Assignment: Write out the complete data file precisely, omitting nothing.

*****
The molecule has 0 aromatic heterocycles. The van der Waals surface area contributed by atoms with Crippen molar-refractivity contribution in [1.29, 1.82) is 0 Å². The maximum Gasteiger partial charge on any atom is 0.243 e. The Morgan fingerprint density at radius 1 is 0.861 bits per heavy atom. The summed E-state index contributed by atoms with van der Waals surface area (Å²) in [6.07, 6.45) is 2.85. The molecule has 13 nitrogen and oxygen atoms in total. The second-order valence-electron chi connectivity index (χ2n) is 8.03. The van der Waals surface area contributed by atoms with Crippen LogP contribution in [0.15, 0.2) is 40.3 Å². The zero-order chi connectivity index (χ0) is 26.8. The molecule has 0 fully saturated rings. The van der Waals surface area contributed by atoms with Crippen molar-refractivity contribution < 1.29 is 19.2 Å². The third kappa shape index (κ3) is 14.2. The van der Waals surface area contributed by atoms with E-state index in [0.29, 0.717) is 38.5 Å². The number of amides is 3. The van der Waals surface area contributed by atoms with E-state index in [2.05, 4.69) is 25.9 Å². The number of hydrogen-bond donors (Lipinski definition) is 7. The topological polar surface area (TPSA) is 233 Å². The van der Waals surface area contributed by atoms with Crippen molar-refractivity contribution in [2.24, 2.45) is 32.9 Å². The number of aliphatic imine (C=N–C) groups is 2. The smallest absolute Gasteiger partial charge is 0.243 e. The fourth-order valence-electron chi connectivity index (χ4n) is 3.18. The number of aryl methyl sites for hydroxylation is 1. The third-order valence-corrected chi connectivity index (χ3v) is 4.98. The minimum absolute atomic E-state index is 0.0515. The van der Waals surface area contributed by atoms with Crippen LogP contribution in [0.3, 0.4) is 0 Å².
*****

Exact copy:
The molecule has 0 aromatic heterocycles. The van der Waals surface area contributed by atoms with Crippen molar-refractivity contribution in [1.29, 1.82) is 0 Å². The maximum Gasteiger partial charge on any atom is 0.243 e. The Morgan fingerprint density at radius 1 is 0.861 bits per heavy atom. The summed E-state index contributed by atoms with van der Waals surface area (Å²) in [6.07, 6.45) is 2.85. The molecule has 13 nitrogen and oxygen atoms in total. The second-order valence-electron chi connectivity index (χ2n) is 8.03. The van der Waals surface area contributed by atoms with Crippen LogP contribution in [0.15, 0.2) is 40.3 Å². The zero-order chi connectivity index (χ0) is 26.8. The molecule has 0 fully saturated rings. The van der Waals surface area contributed by atoms with Crippen molar-refractivity contribution < 1.29 is 19.2 Å². The third kappa shape index (κ3) is 14.2. The van der Waals surface area contributed by atoms with E-state index in [0.29, 0.717) is 38.5 Å². The number of amides is 3. The van der Waals surface area contributed by atoms with E-state index in [2.05, 4.69) is 25.9 Å². The number of hydrogen-bond donors (Lipinski definition) is 7. The topological polar surface area (TPSA) is 233 Å². The van der Waals surface area contributed by atoms with Crippen molar-refractivity contribution in [2.24, 2.45) is 32.9 Å². The number of aliphatic imine (C=N–C) groups is 2. The smallest absolute Gasteiger partial charge is 0.243 e. The fourth-order valence-electron chi connectivity index (χ4n) is 3.18. The number of aryl methyl sites for hydroxylation is 1. The third-order valence-corrected chi connectivity index (χ3v) is 4.98. The minimum absolute atomic E-state index is 0.0515. The van der Waals surface area contributed by atoms with Crippen LogP contribution in [0.3, 0.4) is 0 Å².